How do interactions between herbivores and mycorrhizal fungi regulate production of plant signalling compounds and parasitoid behaviour?

Lead Research Organisation: University of Aberdeen
Department Name: Inst of Biological and Environmental Sci

Abstract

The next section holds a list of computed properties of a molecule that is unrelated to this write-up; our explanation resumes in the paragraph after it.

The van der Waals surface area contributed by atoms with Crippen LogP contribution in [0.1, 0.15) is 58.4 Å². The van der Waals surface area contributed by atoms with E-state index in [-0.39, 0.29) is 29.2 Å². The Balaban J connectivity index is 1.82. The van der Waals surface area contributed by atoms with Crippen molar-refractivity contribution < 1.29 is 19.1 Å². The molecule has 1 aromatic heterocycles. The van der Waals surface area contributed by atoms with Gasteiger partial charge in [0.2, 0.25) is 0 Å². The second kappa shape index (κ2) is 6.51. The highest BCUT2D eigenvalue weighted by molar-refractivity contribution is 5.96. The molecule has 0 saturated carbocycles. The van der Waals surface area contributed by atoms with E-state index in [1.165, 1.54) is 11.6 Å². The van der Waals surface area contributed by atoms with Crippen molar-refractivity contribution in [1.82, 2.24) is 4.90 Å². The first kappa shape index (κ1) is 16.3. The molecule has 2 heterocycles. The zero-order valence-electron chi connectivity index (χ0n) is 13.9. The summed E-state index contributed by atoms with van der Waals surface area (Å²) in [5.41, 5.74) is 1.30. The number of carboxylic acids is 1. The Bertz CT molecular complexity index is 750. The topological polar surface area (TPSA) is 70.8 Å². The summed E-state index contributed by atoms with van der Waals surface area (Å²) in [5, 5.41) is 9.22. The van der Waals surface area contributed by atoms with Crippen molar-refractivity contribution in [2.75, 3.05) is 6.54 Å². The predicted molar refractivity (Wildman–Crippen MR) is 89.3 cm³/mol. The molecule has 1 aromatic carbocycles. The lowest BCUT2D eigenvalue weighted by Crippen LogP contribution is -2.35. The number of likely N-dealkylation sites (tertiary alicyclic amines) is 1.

One of the most fascinating adaptive responses by plants when they are subjected to attack by leaf herbivores is the release of semiochemicals into the atmosphere. These volatile signalling compounds can travel significant distances and are detected by parasitoid wasps that use them to locate and parasitise leaf herbivores. In many cases, it has been shown that certain parasitoids respond only to particular semiochemicals and that they are produced systemically by the plant. This mechanism of semiochemicals release has potential to be an effective strategy by plants for control of aphid populations. The three-way interaction among plant shoots, aphids and parasitoids is relatively well understood. However, there has been very little research on an intriguing additional dimension to the story - that of below ground pathways of semiochemicals transfer and the relationship between leaf herbivores, plant roots and beneficial microorganisms in the rhizosphere. There is evidence from highly simplified hydroponic systems that plants have the potential to release semiochemicals into the rhizosphere, which are available for uptake by neighbours. In natural soils, there is the possibility of a direct transfer process of semiochemicals between plants via mycorrhizal fungi. These fungi heavily colonise the roots of virtually all land plants and produce vast lengths of mycelium that interlink individual plants into a common network. It has been suggested that they may be able to act as conduits for transfer of semiochemicals into bulk soil and to neighbouring plants uninfected by aphids, a hypothesis that remains untested. While many of the experiments undertaken to date have identified the importance of particular ecological components, it is clear that a more holistic approach needs to be undertaken to determine the relative importance of top-down and bottom-up controls of plant signalling, and indirect and direct pathways of semiochemical transfers (Bruce & Pickett, 2007). This PhD studentship therefore will, firstly, seek to determine the impact of leaf herbivores on the key functional traits (nutrient fluxes) and diversity of mycorrhizal fungi, and secondly, identify the below ground pathways by which semiochemicals are transferred between plants. These aims will be achieved by testing the following hypotheses: 1. Aphid infestation of plants affects the functional diversity of mycorrhizal fungi; 2. Aphid infestation of plants modifies semiochemical release into the rhizosphere and mycorrhizosphere; 3. Indirect transfer of semiochemicals in the rhizosphere and mycorrhizosphere occurs between different plant species; 4. Common mycorrhizal mycelial networks enable direct plant-to-plant transfer of semiochemicals; 5. The outcome of interactions between arbuscular mycorrhizal fungi and aphids is dependent on the degree of colonisation of each organism, and the species composition of the fungi. The work will use a combination of microcosm based systems of increasing biological complexity. This approach means that we can identify key mechanisms while controlling potentially confounding factors, manage project risk and build up to more ecologically relevant systems. The work will in the first instance use broad bean (Vicia faba L.) as a test species. This plant readily forms arbuscular mycorrhizas and produces semiochemicals when infested with aphids. Pot experiments will be developed to enable the plants to become integrated into common mycelial networks, and selected individuals will be infested with aphids and the response of parasitoids to this treatment measured. These measurements will be made at the CASE partner's laboratory using olfactometer and video camera techniques. The impacts of aphids on mycorrhizal fungi will be determined using 13CO2 and 33P pulse chase experiments, molecular community profile analysis (TRFLP).

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